The Emilie Strong Smith (Mrs. Macauley Smith) papers document three of Mrs. Smith's many endeavors to support the performing arts on both a local and an international level. Probably because all of the material deals at least indirectly with performance music in Louisville, Mrs. Smith gave the collection to Marian Korda at the University of Louisville School of Music in 1987. In 1988, Ms. Korda sent the materials to the University Archives and Records Service. The documents are arranged chronologically in three series, which include the "Chamber Music Society," the "Lee Luvisi Fund," and the "Save the Playhouse" campaign.
Mrs. Smith served as president of the Board of Trustees of the Chamber Music Society from 1953 to 1958. This series is composed almost entirely of carbon copies of the minutes and agendas of the meetings of the Board of Trustees. Also included are some notes of the Program Committee, which selected the musicians and the music for each performance. These might give the researcher and indication of the quality of players CMS was able to attract. In addition, there is an unidentified seating chart, which appears to be an arrangement of "endowed chairs" for donors.
The second series of the collection pertains to a special trust fund devoted to furthering the career of pianist Lee Luvisi, a Louisville native. Established in 1971 with donations from Mrs. Smith, Louise Jones Hickman. Dorothy Norton Clay, Jane Morton Norton, and Mary and Barry Bingham, the "Lee Luvisi Fund" gave Luvisi the financial independence he needed to act as his own agent, scheduling concerts across the United States and in Europe. When the three-year term of the fund expired. Luvisi declined the donors' offers of further patronage, believing that the original fund had served its purpose well, and that he was highly enough regarded in the musical world to strike out on his own. The series is made up primarily of three types of documents; newspaper reviews of Luvisi's performances, bank statements, and letters and "reports" between Luvisi and the donors.
The final series, the "Save the Playhouse" campaign, is the largest and most comprehensive of the collection. The 1975 Long Range Development Plan of the University of Louisville called for the removal of the Belknap Playhouse to make room for what became the Ekstrom Library. The Playhouse, which dates from 1873, and which was originally the Chapel for the House of Refuge, was to be dismantled and rebuilt on a site just south of the Speed Museum. Mrs. Smith's desire to save the Playhouse was the combination of a practical preservationist stance with a long-standing emotional attachment dating at least to the Chamber Music Society's performances there. In January, 1976, she enlisted the aid of several like-minded friends, and launched a campaign to persuade the University to leave the Playhouse intact on its original site and to build the new library around it. The campaign included nominating the Playhouse to the National Register of Historic Places, newspaper advertisements calling for public support, letters to the editors of the Courier-Journal, the Times, and the Cardinal, and countless letters between Mrs. Smith, John Cullinane (a Louisville architect), University president James G. Miller, and Governor Julian Carroll and his staff. In November of 1976, the National Trust for Historic Preservation, impressed with Mrs. Smith's strategy, asked her to speak at its annual convention, held in Louisville that year. The Playhouse was used as a case study for "Public Relations of Preservation."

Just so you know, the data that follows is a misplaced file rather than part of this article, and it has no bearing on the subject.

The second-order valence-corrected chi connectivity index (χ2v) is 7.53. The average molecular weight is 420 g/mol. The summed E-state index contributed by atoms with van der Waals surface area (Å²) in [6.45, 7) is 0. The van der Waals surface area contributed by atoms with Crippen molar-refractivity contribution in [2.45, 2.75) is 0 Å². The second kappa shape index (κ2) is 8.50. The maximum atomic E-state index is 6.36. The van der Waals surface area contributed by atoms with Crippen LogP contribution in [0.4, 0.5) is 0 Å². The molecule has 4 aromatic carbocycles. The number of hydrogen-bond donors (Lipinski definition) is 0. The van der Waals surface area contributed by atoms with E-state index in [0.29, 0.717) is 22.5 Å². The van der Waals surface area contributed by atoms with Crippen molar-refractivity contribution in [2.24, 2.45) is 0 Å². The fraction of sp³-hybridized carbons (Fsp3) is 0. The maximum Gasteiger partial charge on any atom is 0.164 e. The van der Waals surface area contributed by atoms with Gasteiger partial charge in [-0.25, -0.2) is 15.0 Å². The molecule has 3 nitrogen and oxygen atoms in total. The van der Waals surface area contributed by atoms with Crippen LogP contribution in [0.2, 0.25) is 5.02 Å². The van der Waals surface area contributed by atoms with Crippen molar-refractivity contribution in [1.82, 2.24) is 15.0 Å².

By late 1979 it was clear that the "Save the Playhouse" campaign had failed. The Playhouse was dismantled and moved to a site many consider even more inappropriate than the one originally proposed. In spite of this, these papers are of interest to preservationists and to historians of the University.
This series includes the pages of a chronological "scrapbook" compiled by Mrs. Smith, a vast number of other letters and newsclippings, and other documents, both "official" and otherwise, pertaining to the fight to save the Playhouse.